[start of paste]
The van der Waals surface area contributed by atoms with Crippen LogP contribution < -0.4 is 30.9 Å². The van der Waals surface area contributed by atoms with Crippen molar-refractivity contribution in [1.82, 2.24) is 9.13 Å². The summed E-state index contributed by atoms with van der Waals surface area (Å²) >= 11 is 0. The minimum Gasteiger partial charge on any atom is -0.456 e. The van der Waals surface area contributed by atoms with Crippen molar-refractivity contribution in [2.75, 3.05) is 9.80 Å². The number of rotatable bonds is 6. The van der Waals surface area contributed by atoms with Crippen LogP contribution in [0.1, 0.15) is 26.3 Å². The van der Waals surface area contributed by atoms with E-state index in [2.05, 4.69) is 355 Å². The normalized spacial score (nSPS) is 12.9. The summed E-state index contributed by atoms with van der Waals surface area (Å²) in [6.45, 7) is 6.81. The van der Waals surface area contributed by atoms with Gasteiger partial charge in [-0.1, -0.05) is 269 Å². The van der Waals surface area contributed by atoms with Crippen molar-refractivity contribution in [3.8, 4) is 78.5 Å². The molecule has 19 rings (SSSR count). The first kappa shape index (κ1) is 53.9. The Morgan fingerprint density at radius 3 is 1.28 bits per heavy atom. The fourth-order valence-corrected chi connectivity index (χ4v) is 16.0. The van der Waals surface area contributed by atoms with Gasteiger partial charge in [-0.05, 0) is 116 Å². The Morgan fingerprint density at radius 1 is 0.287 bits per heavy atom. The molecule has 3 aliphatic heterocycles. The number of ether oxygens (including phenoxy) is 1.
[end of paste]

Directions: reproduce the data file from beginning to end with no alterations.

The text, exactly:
The van der Waals surface area contributed by atoms with Crippen LogP contribution < -0.4 is 30.9 Å². The van der Waals surface area contributed by atoms with Crippen molar-refractivity contribution in [1.82, 2.24) is 9.13 Å². The summed E-state index contributed by atoms with van der Waals surface area (Å²) >= 11 is 0. The minimum Gasteiger partial charge on any atom is -0.456 e. The van der Waals surface area contributed by atoms with Crippen molar-refractivity contribution in [2.75, 3.05) is 9.80 Å². The number of rotatable bonds is 6. The van der Waals surface area contributed by atoms with Crippen LogP contribution in [0.1, 0.15) is 26.3 Å². The van der Waals surface area contributed by atoms with E-state index in [2.05, 4.69) is 355 Å². The normalized spacial score (nSPS) is 12.9. The summed E-state index contributed by atoms with van der Waals surface area (Å²) in [6.45, 7) is 6.81. The van der Waals surface area contributed by atoms with Gasteiger partial charge in [-0.1, -0.05) is 269 Å². The van der Waals surface area contributed by atoms with Crippen molar-refractivity contribution in [3.8, 4) is 78.5 Å². The molecule has 19 rings (SSSR count). The first kappa shape index (κ1) is 53.9. The Morgan fingerprint density at radius 3 is 1.28 bits per heavy atom. The fourth-order valence-corrected chi connectivity index (χ4v) is 16.0. The van der Waals surface area contributed by atoms with Gasteiger partial charge in [-0.05, 0) is 116 Å². The Morgan fingerprint density at radius 1 is 0.287 bits per heavy atom. The molecule has 3 aliphatic heterocycles. The number of ether oxygens (including phenoxy) is 1.